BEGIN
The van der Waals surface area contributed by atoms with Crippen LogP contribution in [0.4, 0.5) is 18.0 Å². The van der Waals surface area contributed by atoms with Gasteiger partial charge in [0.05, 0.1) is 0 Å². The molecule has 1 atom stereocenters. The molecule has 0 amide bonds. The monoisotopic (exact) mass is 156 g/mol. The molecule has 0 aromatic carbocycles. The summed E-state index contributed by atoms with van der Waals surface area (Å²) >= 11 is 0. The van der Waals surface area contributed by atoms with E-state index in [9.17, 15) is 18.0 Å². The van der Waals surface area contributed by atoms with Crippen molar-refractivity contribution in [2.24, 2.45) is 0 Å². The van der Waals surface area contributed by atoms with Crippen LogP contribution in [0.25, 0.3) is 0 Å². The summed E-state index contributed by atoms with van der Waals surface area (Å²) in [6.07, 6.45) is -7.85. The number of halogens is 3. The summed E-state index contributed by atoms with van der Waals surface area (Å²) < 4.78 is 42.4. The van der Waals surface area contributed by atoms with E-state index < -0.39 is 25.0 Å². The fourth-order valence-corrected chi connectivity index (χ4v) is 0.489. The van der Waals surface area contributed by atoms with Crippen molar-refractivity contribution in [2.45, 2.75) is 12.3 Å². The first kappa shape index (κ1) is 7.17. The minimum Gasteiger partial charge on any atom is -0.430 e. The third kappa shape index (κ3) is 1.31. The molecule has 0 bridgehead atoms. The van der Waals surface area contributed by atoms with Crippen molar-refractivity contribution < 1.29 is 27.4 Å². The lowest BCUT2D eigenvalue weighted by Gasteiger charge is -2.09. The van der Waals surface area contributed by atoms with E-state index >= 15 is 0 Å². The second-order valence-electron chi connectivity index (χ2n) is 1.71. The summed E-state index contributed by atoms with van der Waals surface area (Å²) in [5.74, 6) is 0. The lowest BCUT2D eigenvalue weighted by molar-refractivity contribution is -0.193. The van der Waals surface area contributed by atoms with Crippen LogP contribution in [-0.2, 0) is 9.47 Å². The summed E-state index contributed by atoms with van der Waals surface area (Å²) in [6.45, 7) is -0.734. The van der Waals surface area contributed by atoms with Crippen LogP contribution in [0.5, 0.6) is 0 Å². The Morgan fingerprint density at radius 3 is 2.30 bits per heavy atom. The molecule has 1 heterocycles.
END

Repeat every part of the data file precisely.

The van der Waals surface area contributed by atoms with Crippen LogP contribution in [0.4, 0.5) is 18.0 Å². The van der Waals surface area contributed by atoms with Gasteiger partial charge in [0.05, 0.1) is 0 Å². The molecule has 1 atom stereocenters. The molecule has 0 amide bonds. The monoisotopic (exact) mass is 156 g/mol. The molecule has 0 aromatic carbocycles. The summed E-state index contributed by atoms with van der Waals surface area (Å²) >= 11 is 0. The van der Waals surface area contributed by atoms with E-state index in [9.17, 15) is 18.0 Å². The van der Waals surface area contributed by atoms with Crippen molar-refractivity contribution in [2.24, 2.45) is 0 Å². The van der Waals surface area contributed by atoms with Crippen LogP contribution in [0.25, 0.3) is 0 Å². The summed E-state index contributed by atoms with van der Waals surface area (Å²) in [6.07, 6.45) is -7.85. The number of halogens is 3. The summed E-state index contributed by atoms with van der Waals surface area (Å²) < 4.78 is 42.4. The van der Waals surface area contributed by atoms with E-state index < -0.39 is 25.0 Å². The fourth-order valence-corrected chi connectivity index (χ4v) is 0.489. The van der Waals surface area contributed by atoms with Crippen molar-refractivity contribution in [2.45, 2.75) is 12.3 Å². The first kappa shape index (κ1) is 7.17. The minimum Gasteiger partial charge on any atom is -0.430 e. The third kappa shape index (κ3) is 1.31. The molecule has 0 bridgehead atoms. The van der Waals surface area contributed by atoms with Crippen molar-refractivity contribution < 1.29 is 27.4 Å². The lowest BCUT2D eigenvalue weighted by Gasteiger charge is -2.09. The van der Waals surface area contributed by atoms with E-state index >= 15 is 0 Å². The second-order valence-electron chi connectivity index (χ2n) is 1.71. The summed E-state index contributed by atoms with van der Waals surface area (Å²) in [5.74, 6) is 0. The lowest BCUT2D eigenvalue weighted by molar-refractivity contribution is -0.193. The van der Waals surface area contributed by atoms with Crippen LogP contribution in [-0.2, 0) is 9.47 Å². The summed E-state index contributed by atoms with van der Waals surface area (Å²) in [6.45, 7) is -0.734. The van der Waals surface area contributed by atoms with Crippen LogP contribution in [0.5, 0.6) is 0 Å². The Morgan fingerprint density at radius 3 is 2.30 bits per heavy atom. The molecule has 1 heterocycles.